With scientific research and discovery occurring at a dizzying rate, it’s difficult to imagine there are frontiers yet to be fully explored, but the microbiome is one. While microbiomes have always existed, little is known about their function in plants and animals.
“Microbiomes are communities of microorganisms—bacteria, fungi, viruses, archaea and protozoa—that inhabit an environment, including all plants and animals,” said Zachary Noel, an assistant professor in the Auburn University College of Agriculture’s Department of Entomology and Plant Pathology.
As a collective, microbial assemblages and their genomes have profound impacts on solutions related to agricultural production, human chronic diseases, and ecosystem stability, among others.
Noel, through collaborative research conducted through the Alabama Agricultural Experiment Station, is particularly interested in the role of microbiomes in agricultural production.
“The plant health issues growers face within agricultural ecosystems are complex and dynamic,” he said. “My research program aims to study how agricultural management influences microbial diversity and interactions to develop new strategies to promote plant growth and prevent plant diseases.
“I am particularly interested in studying fungal and oomycete interactions with bacteria at the seed or seedling stage of plant development. I am also interested in understanding how agricultural management systems alter the complexity and resiliency within microbial communities.”
The main focus of Noel’s lab is to study microbial diversity to enhance plant growth and fight pathogens. He is looking at which factors drive these microbes in agriculture and how they can be applied.
Much of this work is considered novel or new in the field of scientific agricultural research, he said, and it has led to two recent grant awards.
“The concept of the spermosphere microbiome project that was just funded was previously studied by a Cornell researcher largely before the age of massive sequencing, and he has since retired,” Noel said. “Since my lab specializes in pathogens that attack the spermosphere, we needed to study this more.”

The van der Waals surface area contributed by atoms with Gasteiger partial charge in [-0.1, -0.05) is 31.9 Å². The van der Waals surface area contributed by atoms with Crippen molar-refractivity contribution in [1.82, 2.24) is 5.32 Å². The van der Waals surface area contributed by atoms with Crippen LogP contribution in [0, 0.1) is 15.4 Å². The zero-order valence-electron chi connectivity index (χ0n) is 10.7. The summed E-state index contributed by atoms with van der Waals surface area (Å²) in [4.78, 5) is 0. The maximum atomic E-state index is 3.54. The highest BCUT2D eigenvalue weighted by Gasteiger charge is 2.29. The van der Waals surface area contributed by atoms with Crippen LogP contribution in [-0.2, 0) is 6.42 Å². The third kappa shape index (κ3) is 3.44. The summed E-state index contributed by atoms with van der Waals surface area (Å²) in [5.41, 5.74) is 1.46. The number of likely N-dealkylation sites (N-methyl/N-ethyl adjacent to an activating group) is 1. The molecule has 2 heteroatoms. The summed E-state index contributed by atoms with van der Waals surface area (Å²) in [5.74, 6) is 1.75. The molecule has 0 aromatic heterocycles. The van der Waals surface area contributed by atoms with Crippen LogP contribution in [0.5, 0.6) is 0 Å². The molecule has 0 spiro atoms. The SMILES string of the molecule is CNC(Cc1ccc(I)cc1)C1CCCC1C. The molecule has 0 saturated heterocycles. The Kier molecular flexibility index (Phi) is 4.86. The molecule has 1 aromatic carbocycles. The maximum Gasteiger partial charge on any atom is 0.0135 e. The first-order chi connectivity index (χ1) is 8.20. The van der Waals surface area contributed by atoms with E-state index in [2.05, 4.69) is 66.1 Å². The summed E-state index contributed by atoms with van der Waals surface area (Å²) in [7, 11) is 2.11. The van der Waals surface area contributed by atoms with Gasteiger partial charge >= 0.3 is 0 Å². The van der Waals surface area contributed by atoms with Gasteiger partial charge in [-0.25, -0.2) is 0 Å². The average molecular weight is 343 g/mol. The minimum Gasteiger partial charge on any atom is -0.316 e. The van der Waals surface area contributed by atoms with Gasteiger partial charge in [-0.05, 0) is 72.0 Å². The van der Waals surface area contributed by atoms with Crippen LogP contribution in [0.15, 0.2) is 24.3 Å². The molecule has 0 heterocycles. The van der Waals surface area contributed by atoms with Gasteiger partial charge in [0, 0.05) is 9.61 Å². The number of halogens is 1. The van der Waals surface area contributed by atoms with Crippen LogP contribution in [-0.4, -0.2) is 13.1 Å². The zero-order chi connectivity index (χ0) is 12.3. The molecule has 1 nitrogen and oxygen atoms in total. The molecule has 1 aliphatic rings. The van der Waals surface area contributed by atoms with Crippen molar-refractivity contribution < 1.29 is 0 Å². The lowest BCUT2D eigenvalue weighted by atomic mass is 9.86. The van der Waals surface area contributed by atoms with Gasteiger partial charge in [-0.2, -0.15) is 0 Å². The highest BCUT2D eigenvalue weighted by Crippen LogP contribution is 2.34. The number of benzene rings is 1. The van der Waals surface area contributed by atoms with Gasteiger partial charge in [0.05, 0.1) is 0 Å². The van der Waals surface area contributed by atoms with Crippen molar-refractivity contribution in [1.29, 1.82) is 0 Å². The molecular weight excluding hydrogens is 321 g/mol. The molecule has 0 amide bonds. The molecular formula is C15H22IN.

The spermosphere, he explained, is the zone surrounding seeds fueled by nutrient-rich seed exudates where interactions between the soil, microbial communities and germinating seeds take place. The concept of the spermosphere is usually applied only during germination.
How microbes grow in the spermosphere can determine the life or death of the plant soon after sowing, making this area incredibly important for plant health, especially when seeds are a significant operating cost for farmers each year. Protecting seeds from pathogens saves farmers money by making them more efficient, ensuring every seed they put in the ground counts. Yet there is a knowledge gap from when a farmer plants a seed to when it emerges from the soil.
“We have a bias in our exploration of the plant microbiome because we do a lot of the sequencing post-emergence after it has emerged from the ground,” Noel said. “So we focus on these early stages of plant development. What happens when we stick a seed in the ground? Just hours after that happens, the creation of the spermosphere is incredibly important to the plant, but we know little about it.”
The spermosphere project is part of an $850,000 grant funded through the Agricultural Microbiomes in Plant Systems and Natural Resources program area of USDA-NIFA-AFRI.